Wednesday, April 3, 2013

Then & Now - The Howe-Robinson Lot

Edward Fitzgerald's 1871 Handbook For The Albany Rural Cemetery describes monument as a very striking little structure of polished Scotch granite surmounted by a chaste marble of the most delightful little specimens we have yet seen.  The admiration it receives is partly due to the fact that it embodies that highly appropriate ideal for a cemetery memorial - Remembrance.  The darker color of the polished pedestal gives pleasing prominence to the pure white marble figure, so sweet in expression, graceful in form and pose, and perfect in finish.

The monument stands on the South Ridge, just north of the Van Rensselaer lot and close to the enclosed lot of William James' family.  The statue which elicited such enthusiasm from Fitzgerald is surrounded by small granite headstones, each carved with a stylized floral motif.

The graves of Silas B. Howe and his wife, Eliza, are located on the south side of the lot.  A city directory for 1844 lists Howe as a draper at 28 Division Street.  He died in 1869 in New York City at the age of sixty-four and Joel Munsell noted his passing in Collections On The History of Albany.

Silas Howe will long be remembered for his genial and catholic spirit, and friendly disposition.  His ear and heart were always open to the needy, and of his means, those who knew him best, were well aware that he bestowed with liberality, even perhaps to a fault.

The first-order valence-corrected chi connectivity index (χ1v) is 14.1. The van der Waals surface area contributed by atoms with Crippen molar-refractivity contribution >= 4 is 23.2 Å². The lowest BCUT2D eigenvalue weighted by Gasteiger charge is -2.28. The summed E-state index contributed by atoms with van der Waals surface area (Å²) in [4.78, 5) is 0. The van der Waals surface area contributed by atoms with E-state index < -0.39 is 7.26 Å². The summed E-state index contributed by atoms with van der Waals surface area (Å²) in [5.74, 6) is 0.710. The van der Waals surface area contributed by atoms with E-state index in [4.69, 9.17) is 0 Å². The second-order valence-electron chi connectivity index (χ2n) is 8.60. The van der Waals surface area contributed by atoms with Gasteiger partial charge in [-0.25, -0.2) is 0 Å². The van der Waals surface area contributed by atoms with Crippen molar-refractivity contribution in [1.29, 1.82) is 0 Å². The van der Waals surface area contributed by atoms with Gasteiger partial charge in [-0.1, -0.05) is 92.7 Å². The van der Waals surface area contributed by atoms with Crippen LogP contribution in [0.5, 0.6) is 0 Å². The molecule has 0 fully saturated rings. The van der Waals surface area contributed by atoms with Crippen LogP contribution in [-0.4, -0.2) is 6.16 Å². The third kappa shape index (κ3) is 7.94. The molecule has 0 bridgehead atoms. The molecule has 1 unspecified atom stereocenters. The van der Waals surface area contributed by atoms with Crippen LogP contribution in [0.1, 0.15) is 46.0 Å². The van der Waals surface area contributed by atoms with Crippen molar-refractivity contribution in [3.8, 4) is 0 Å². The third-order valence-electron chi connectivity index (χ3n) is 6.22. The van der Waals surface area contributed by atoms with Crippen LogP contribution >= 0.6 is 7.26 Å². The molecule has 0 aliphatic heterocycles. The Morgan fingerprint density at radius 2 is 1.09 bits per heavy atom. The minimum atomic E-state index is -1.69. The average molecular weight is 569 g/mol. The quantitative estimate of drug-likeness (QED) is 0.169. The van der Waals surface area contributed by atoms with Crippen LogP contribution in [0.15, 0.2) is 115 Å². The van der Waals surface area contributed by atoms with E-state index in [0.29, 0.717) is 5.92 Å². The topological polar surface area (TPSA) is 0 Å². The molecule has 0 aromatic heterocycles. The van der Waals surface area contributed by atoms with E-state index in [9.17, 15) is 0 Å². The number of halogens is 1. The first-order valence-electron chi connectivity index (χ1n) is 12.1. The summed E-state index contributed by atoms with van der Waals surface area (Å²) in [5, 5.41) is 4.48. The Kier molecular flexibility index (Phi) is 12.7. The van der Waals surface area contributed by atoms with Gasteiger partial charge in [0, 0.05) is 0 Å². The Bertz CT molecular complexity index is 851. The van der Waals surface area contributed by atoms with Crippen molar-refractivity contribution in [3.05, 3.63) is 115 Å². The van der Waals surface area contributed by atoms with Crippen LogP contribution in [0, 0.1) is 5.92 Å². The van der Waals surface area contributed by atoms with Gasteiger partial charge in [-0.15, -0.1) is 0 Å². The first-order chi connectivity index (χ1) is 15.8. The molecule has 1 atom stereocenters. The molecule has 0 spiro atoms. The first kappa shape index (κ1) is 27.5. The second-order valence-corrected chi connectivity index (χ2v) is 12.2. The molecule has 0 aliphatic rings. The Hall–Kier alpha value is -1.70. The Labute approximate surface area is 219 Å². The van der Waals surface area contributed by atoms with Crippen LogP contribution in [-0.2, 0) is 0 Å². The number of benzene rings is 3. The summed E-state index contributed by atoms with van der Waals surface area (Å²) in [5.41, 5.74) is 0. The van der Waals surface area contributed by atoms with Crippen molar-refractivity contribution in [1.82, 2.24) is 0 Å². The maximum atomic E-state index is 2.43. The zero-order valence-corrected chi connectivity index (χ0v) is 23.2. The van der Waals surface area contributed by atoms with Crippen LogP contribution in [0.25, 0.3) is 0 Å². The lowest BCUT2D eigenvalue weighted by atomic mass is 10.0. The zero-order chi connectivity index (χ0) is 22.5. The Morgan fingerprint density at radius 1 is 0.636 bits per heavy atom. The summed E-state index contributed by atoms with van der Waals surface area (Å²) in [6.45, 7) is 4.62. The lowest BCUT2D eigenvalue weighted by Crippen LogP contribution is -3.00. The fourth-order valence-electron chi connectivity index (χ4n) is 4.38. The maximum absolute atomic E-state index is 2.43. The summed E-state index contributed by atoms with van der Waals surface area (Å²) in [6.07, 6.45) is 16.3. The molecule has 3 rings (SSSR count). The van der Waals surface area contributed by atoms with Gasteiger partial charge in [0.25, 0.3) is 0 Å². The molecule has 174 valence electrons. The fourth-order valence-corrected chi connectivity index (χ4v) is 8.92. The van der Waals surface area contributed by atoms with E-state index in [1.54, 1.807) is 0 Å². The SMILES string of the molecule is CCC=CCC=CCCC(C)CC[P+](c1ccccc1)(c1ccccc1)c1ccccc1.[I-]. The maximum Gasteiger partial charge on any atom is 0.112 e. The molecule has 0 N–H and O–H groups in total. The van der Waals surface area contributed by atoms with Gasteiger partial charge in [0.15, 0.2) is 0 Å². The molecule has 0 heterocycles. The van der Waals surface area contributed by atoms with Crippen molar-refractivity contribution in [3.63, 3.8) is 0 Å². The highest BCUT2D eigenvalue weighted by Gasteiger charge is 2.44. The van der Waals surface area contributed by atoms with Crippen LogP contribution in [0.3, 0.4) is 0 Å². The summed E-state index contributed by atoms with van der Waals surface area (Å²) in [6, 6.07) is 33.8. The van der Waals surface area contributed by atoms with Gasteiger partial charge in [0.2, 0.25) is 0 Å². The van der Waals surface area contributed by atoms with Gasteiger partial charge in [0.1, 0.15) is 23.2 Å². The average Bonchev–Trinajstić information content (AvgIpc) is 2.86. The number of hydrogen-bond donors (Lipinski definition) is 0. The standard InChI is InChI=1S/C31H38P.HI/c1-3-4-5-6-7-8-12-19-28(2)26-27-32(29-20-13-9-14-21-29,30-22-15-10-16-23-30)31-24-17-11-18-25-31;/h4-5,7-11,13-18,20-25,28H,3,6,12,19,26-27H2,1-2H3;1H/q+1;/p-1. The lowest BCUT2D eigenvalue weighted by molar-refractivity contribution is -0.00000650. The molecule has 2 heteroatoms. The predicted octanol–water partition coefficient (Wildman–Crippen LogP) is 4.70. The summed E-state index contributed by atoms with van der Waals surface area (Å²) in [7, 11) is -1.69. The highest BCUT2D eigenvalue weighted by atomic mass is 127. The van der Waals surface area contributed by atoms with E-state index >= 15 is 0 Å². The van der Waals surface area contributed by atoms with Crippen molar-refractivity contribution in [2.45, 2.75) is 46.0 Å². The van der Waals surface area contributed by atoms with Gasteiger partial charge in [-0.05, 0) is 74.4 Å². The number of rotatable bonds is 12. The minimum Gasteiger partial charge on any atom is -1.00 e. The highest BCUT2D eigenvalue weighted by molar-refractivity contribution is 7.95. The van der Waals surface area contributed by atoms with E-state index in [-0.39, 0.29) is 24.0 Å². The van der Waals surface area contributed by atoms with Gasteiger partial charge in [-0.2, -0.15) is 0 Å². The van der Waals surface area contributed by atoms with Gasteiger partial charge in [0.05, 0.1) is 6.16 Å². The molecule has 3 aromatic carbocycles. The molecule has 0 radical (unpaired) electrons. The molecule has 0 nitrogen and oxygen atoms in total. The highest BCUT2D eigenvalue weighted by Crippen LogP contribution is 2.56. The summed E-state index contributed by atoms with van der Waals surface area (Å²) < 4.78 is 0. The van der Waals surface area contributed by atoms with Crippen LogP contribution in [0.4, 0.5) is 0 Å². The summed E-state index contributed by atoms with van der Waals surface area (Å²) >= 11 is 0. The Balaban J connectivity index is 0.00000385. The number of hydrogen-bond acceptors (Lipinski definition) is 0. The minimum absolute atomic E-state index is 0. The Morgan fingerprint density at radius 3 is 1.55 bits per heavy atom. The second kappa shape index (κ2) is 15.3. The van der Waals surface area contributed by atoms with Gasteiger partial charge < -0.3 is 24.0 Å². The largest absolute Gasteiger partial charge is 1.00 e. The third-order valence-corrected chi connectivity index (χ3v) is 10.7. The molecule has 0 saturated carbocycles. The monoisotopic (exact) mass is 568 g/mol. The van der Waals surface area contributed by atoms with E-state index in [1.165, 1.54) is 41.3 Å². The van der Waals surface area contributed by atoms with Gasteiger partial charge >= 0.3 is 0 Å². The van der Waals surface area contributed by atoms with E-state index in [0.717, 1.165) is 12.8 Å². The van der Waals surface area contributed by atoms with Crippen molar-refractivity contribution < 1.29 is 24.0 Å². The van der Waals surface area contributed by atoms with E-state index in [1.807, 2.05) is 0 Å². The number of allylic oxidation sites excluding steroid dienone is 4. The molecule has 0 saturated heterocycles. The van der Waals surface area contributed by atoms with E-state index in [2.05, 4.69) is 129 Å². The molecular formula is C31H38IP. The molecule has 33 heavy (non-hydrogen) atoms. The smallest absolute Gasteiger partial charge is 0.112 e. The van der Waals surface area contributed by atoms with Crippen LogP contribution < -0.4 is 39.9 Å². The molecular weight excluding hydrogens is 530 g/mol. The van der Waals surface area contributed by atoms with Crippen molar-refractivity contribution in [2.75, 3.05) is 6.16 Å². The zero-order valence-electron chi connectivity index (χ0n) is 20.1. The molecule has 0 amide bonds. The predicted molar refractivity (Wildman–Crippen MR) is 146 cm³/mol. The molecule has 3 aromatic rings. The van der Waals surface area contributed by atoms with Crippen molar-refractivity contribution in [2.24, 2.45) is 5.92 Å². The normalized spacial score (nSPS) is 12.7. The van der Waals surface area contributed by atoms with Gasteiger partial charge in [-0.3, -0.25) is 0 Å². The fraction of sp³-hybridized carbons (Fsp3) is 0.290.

The 1850 census lists Howe's household as the following:  Silas B. (44), Eliza (38), Benjamin (14). Alexander (8), Margaret (4).  Also listed in the same household are Samuel Robinson (32), Margaret Robinson (36), Alexander Lloyd (45), and a servant from Ireland, Bridget Howard (25).  Alexander was Margaret's older brother.

Samuel Robinson and his wife, Margaret, are buried on the east side of the lot.  He died in 1876, she in 1870.
The engraving at the top of this post was published in Fitzgerald's Handbook shows the area around the monument free from any other gravestones.  This was definitely a bit of artistic license as many memorials surrounding the Howe-Robinson lot now are from the same period or earlier.

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